Transfer optic nerve [by destination and approach; includes codes 00XG0ZH, 00XG0ZJ, 00XG0ZK, 00XG0ZL, 00XG0ZM, 00XG4ZH, 00XG4ZJ, 00XG4ZK, 00XG4ZL, 00XG4ZM]

00XH0ZH-00XH4ZM

Transfer oculomotor nerve [by destination and approach; includes codes 00XH0ZH, 00XH0ZJ, 00XH0ZK, 00XH0ZL, 00XH0ZM, 00XH4ZH, 00XH4ZJ, 00XH4ZK, 00XH4ZL, 00XH4ZM]

00XJ0ZH-00XJ4ZM

Transfer trochlear nerve [by destination and approach; includes codes 00XJ0ZH, 00XJ0ZJ, 00XJ0ZK, 00XJ0ZL, 00XJ0ZM, 00XJ4ZH, 00XJ4ZJ, 00XJ4ZK, 00XJ4ZL, 00XJ4ZM]

00XK0ZH-00XK4ZM

Transfer trigeminal nerve [by destination and approach; includes codes 00XK0ZH, 00XK0ZJ, 00XK0ZK, 00XK0ZL, 00XK0ZM, 00XK4ZH, 00XK4ZJ, 00XK4ZK, 00XK4ZL, 00XK4ZM]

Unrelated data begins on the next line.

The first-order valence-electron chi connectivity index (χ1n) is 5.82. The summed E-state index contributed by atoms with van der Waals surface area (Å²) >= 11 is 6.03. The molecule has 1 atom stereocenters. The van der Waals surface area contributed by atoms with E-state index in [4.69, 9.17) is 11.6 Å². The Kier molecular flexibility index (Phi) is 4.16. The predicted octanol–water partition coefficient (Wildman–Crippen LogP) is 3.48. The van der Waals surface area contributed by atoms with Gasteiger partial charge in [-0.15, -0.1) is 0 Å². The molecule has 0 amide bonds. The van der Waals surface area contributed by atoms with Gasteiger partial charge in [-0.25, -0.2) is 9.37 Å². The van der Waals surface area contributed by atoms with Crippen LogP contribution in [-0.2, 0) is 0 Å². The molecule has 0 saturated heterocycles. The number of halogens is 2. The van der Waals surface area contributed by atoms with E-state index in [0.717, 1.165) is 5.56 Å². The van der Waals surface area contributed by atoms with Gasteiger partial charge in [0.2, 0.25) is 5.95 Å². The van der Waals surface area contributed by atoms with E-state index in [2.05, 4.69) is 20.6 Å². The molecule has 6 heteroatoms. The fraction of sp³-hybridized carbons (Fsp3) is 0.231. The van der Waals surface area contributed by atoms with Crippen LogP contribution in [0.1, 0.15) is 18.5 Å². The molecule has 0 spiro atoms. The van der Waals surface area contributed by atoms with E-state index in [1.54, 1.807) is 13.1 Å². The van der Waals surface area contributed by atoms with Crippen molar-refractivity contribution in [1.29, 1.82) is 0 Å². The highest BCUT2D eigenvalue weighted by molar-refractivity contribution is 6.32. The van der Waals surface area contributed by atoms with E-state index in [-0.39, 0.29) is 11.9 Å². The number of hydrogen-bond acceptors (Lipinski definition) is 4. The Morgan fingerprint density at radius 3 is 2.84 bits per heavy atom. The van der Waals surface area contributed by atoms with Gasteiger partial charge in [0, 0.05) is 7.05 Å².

00XL0ZH-00XL4ZM

Transfer abducens nerve [by destination and approach; includes codes 00XL0ZH, 00XL0ZJ, 00XL0ZK, 00XL0ZL, 00XL0ZM, 00XL4ZH, 00XL4ZJ, 00XL4ZK, 00XL4ZL, 00XL4ZM]

00XM0ZH-00XM4ZM

Transfer facial nerve [by destination and approach; includes codes 00XM0ZH, 00XM0ZJ, 00XM0ZK, 00XM0ZL, 00XM0ZM, 00XM4ZH, 00XM4ZJ, 00XM4ZK, 00XM4ZL, 00XM4ZM]

00XN0ZH-00XN4ZM

Transfer acoustic nerve [by cranial nerve destination and approach; includes codes 00XN0ZH, 00XN0ZJ, 00XN0ZK, 00XN0ZL, 00XN0ZM, 00XN4ZH, 00XN4ZJ, 00XN4ZK, 00XN4ZL, 00XN4ZM]

00XP0ZH-00XP4ZM

Transfer glossopharyngeal nerve [by cranial nerve destination and approach; includes codes 00XP0ZH, 00XP0ZJ, 00XP0ZK, 00XP0ZL, 00XP0ZM, 00XP4ZH, 00XP4ZJ, 00XP4ZK, 00XP4ZL, 00XP4ZM]

00XQ0ZH-00XQ4ZM